The first face of the real war in Afghanistan is the government we are defending. Canadian soldiers, firstly, are based in Kandahar. Like all of Afghanistan outside of the capital of Kabul, the central government has almost no meaning here. The governor, Asidullah Khalid, is a man chosen by his friendliness to American leaders; without the ISAF to hold the province, he would be unlikely to live another week. Optimists would note, of course, that a democratically elected government appointed him. Ascribing too much worth to the democratic credentials of the Kabul regime, though, is dangerous. As Human Rights Watch notes, “the turnout was only 36% of registered voters”. More to the point, the same report makes the point that many of the winners of the election are warlords who have been implicated in gross human-rights abuses, and at least one is a Taliban governor who “arranged” his own election at gunpoint. This is the government for which we fight. The American invasion exchanged a bunch of violent religious fanatics for a group of equally violent warlords who find the democratic process a convenient way of consolidating their power. Progress.
On the other side of who we are fighting for, of course, is who we are fighting against – and how we fight them. The term “Taliban” is far too vague a label to have any real meaning. There certainly large numbers of resistance fighters associated with the formal Taliban regime, but there are also myriad other groups involved. Fundamentalist Afghans unassociated with the Taliban, Pashtun tribesmen, smugglers and criminals, international Jihadis.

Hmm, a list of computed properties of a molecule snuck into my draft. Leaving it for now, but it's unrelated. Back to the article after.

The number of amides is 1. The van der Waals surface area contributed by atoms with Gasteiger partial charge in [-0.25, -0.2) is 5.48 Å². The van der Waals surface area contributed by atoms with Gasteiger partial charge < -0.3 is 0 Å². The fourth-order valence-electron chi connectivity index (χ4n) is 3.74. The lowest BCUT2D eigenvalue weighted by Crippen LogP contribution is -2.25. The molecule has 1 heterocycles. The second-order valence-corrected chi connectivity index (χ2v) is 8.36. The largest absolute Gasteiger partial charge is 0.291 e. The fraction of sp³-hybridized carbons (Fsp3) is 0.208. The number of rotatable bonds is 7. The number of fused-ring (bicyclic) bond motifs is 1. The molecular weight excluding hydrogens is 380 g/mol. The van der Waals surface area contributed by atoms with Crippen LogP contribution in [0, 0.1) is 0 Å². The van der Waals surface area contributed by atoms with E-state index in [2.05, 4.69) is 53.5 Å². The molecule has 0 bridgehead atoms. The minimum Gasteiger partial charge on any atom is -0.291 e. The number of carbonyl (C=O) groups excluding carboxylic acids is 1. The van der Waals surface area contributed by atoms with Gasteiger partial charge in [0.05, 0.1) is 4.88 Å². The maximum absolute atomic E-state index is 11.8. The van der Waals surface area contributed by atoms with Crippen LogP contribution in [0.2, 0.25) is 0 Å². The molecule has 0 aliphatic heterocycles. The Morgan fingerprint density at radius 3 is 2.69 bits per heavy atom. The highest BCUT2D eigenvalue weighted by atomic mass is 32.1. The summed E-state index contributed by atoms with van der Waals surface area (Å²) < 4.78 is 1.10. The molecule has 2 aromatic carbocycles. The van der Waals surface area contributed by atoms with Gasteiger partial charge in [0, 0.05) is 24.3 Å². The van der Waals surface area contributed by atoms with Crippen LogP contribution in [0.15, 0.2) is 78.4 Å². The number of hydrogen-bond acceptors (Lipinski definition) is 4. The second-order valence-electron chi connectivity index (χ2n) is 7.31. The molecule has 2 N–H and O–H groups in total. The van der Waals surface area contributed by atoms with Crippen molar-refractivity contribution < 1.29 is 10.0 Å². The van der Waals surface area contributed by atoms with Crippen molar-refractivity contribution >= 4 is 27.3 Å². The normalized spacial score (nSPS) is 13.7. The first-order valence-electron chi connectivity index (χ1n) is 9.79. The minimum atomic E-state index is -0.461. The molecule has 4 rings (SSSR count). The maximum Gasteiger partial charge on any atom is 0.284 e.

More ominously, though, there are growing numbers of fighters recruited as a direct result of our tactics. Afghanistan, more than any other nation on Earth, is a narco-state. 50% of Afghan GDP comes from opium poppies. This is no fault of the Afghanis – poppies are the only thing between them and starvation. It’s no wonder, though, that when our troops destroy their crops, they are driven into the arms of the resistance. As with any other war zone, creating reams of unemployed, angry young men is a recipe for disaster. This policy is largely an American one, but let us not deceive ourselves into thinking that one white man with a gun is easily distinguished from another. The Afghans certainly have no reason to; Canadian troops are just as brutal as the Americans, and we have a regular practice of tossing our prisoners into the black hole of Guantanamo.
This is how we fight. Why we fight is another question. If human rights were really an overriding concern, there would be Canadian boots down in Darfur, not to mention a dozen other vicious conflicts. Nor are we in Afghanistan for our own security; indeed, by throwing in our lot with the Americans, we have made Canada a real target for the first time. The only plausible reason here are much more cynical: our desire, as a nation, to curry favor with the Americans by fighting wars against nouns – “terror” and “drugs”.
This is Afghanistan. This is the war that Canada refuses to look in the eye. As long as we persist in maintaining our sickly idealistic view of the conflict, we dishonor both the men and women who fight, and the men and women whom they kill. Democracy, freedom, and prosperity cannot be given to the Afghan people by force. The sooner we realize this, the sooner we stop this madness.